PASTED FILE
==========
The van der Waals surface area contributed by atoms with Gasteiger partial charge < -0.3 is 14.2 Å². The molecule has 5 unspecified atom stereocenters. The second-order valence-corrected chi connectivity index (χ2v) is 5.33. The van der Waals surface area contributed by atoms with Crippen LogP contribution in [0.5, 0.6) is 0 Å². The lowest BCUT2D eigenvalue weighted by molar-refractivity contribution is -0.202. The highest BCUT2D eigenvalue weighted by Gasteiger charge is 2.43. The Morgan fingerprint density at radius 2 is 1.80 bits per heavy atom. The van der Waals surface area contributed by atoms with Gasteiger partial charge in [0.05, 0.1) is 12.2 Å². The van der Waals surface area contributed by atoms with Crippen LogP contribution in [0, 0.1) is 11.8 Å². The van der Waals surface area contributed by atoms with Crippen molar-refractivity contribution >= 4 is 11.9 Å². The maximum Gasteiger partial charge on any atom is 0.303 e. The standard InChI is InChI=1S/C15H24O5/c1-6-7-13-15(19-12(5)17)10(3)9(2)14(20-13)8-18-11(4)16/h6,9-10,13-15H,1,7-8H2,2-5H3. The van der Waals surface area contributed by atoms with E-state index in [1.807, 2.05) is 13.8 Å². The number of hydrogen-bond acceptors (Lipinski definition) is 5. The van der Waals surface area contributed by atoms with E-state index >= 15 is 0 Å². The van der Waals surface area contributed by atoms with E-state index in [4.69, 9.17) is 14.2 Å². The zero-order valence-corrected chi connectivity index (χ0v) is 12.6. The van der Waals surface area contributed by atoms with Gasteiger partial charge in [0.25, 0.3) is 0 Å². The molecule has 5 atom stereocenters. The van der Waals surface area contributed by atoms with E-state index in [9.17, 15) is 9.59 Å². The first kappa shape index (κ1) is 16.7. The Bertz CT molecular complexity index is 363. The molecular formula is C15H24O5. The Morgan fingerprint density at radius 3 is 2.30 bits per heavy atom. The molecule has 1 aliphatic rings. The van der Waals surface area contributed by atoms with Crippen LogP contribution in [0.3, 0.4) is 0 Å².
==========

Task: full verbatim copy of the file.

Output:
The van der Waals surface area contributed by atoms with Gasteiger partial charge < -0.3 is 14.2 Å². The molecule has 5 unspecified atom stereocenters. The second-order valence-corrected chi connectivity index (χ2v) is 5.33. The van der Waals surface area contributed by atoms with Crippen LogP contribution in [0.5, 0.6) is 0 Å². The lowest BCUT2D eigenvalue weighted by molar-refractivity contribution is -0.202. The highest BCUT2D eigenvalue weighted by Gasteiger charge is 2.43. The Morgan fingerprint density at radius 2 is 1.80 bits per heavy atom. The van der Waals surface area contributed by atoms with Gasteiger partial charge in [0.05, 0.1) is 12.2 Å². The van der Waals surface area contributed by atoms with Crippen LogP contribution in [0, 0.1) is 11.8 Å². The van der Waals surface area contributed by atoms with Crippen molar-refractivity contribution >= 4 is 11.9 Å². The maximum Gasteiger partial charge on any atom is 0.303 e. The standard InChI is InChI=1S/C15H24O5/c1-6-7-13-15(19-12(5)17)10(3)9(2)14(20-13)8-18-11(4)16/h6,9-10,13-15H,1,7-8H2,2-5H3. The van der Waals surface area contributed by atoms with E-state index in [1.807, 2.05) is 13.8 Å². The number of hydrogen-bond acceptors (Lipinski definition) is 5. The van der Waals surface area contributed by atoms with E-state index >= 15 is 0 Å². The van der Waals surface area contributed by atoms with E-state index in [4.69, 9.17) is 14.2 Å². The zero-order valence-corrected chi connectivity index (χ0v) is 12.6. The van der Waals surface area contributed by atoms with Gasteiger partial charge in [0.25, 0.3) is 0 Å². The molecule has 5 atom stereocenters. The van der Waals surface area contributed by atoms with E-state index in [9.17, 15) is 9.59 Å². The first kappa shape index (κ1) is 16.7. The Bertz CT molecular complexity index is 363. The molecular formula is C15H24O5. The Morgan fingerprint density at radius 3 is 2.30 bits per heavy atom. The molecule has 1 aliphatic rings. The van der Waals surface area contributed by atoms with Crippen LogP contribution in [0.3, 0.4) is 0 Å².